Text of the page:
[Hat tips to Ann Murphy (for pointing out the Heritage release to the tax prof listserve) and to Calvin Johnson, Edward Kleinbard, and Martin McMahon for permitting me to build a post around their contributions to the interesting exchange on the listserve. I hope they will forgive any error I may have made in those instances where I paraphrased rather than using direct quotes.]
The Heritage Foundation put out a press release just a few days ago contesting the results of a Congressional Research Service study about the benefits from lowering tax rates. See Curtis Dubay, Congressional Research Service Wrongly Implies Lower Tax Rates Don't Strengthen Economy, Heritage Network "The Foundry" (Sept. 17, 2012). The idea--clearly implied by the title of the release--is both to discredit the CRS, a long-admired non-partisan research organization funded by Congress, and to bolster the right's longstanding argument that tax cuts are almost always good for the economy.
The attempt to skewer the CRS focuses on the correlations the CRS report uses between top marginal income and capital gains rates and economic growth rates, from which the study concludes that lower rates do not in fact correlate with stronger economic growth. (See extensive work in this area, looking at the correlation between rates, growth and party administrations, in Presimetrics, a book by one of my fellow Angry Bear bloggers.)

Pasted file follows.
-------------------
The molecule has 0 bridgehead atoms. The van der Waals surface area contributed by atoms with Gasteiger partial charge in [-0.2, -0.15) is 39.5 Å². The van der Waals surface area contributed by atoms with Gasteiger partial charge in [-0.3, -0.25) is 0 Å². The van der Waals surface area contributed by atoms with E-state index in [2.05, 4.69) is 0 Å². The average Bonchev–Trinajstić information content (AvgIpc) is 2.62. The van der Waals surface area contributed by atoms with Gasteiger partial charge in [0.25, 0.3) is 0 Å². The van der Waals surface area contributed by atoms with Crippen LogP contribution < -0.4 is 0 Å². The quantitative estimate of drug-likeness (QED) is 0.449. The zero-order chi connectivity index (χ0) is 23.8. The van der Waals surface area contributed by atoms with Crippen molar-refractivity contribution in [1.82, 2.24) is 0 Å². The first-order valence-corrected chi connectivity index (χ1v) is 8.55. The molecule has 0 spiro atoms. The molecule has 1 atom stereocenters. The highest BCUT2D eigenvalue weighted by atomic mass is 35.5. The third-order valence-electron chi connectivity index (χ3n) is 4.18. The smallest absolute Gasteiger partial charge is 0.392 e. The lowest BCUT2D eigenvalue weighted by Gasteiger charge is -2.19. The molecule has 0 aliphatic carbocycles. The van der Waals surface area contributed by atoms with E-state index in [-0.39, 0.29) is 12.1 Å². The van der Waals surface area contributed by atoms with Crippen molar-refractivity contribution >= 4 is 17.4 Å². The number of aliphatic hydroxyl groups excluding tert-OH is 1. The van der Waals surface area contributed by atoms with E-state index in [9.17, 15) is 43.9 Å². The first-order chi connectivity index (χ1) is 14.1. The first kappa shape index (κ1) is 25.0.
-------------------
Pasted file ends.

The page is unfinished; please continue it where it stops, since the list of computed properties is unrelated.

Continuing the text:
Heritage claims that the correlations "prove nothing" because of "the economy is more complicated". To make any analysis, Heritage seems to be saying, you have to take the entire gamut of potentially influencial factors into account, and then you have to also be aware that no two eras are ever the same. In short, Heritage seems to be arguing that there is no way to do an analysis, and therefore the rough correlations shown by the CRS study should be disregarded. Even if that were true, it would amount to a pretty flimsy claim on the other side--i.e, it would amount merely to the claim that Heritage thinks the problem is so overwhelming that the conclusion that tax cuts have a harmful effect on the economy can't be considered completely substantiated. A pretty flimsy excuse for a release with the title provided.
But Heritage goes further with its own statements.
Of course, if you tax income, investment, and savings less you'll get more of them and the stronger growth that comes with the increase in these activities. And if you raise tax rates on those most able to react, then the reactions will be that much more pronounced. Upper-income taxpayers have the most capacity to adjust their behavior; by shifting the composition of their labor income to avoid tax, to shift the composition of their investments to avoid tax, or to shift away from work effort toward leisure.
It is vital that the public, the media, and, most importantly, policymakers don't fall for misleading analysis. ... the economy is in bad shape and will remain that way unless and until it gets better policy from Washington. One of those policy improvements would be lower tax rates through tax reform. Id.
Note that Heritage hasn't shown that the CRS conclusions are wrong, nor has it shown that the CRS methodology is so deficient that the conclusion isn't a useful, "rough justice" conclusion based on the emprical data that exists, even though it does not (and cannot) consider the entire universe of factors at play in the economy and even though no study can compare a tax year with such tax cuts to the same tax year without such tax cuts. As Edward Kleinbard, Professor at USC's Gould School, notes, "The alternative to the 'weak' correlation that [Heritage] criticizes is no correlation at all. Why is that useful?" (quoted from an email exchange with permission).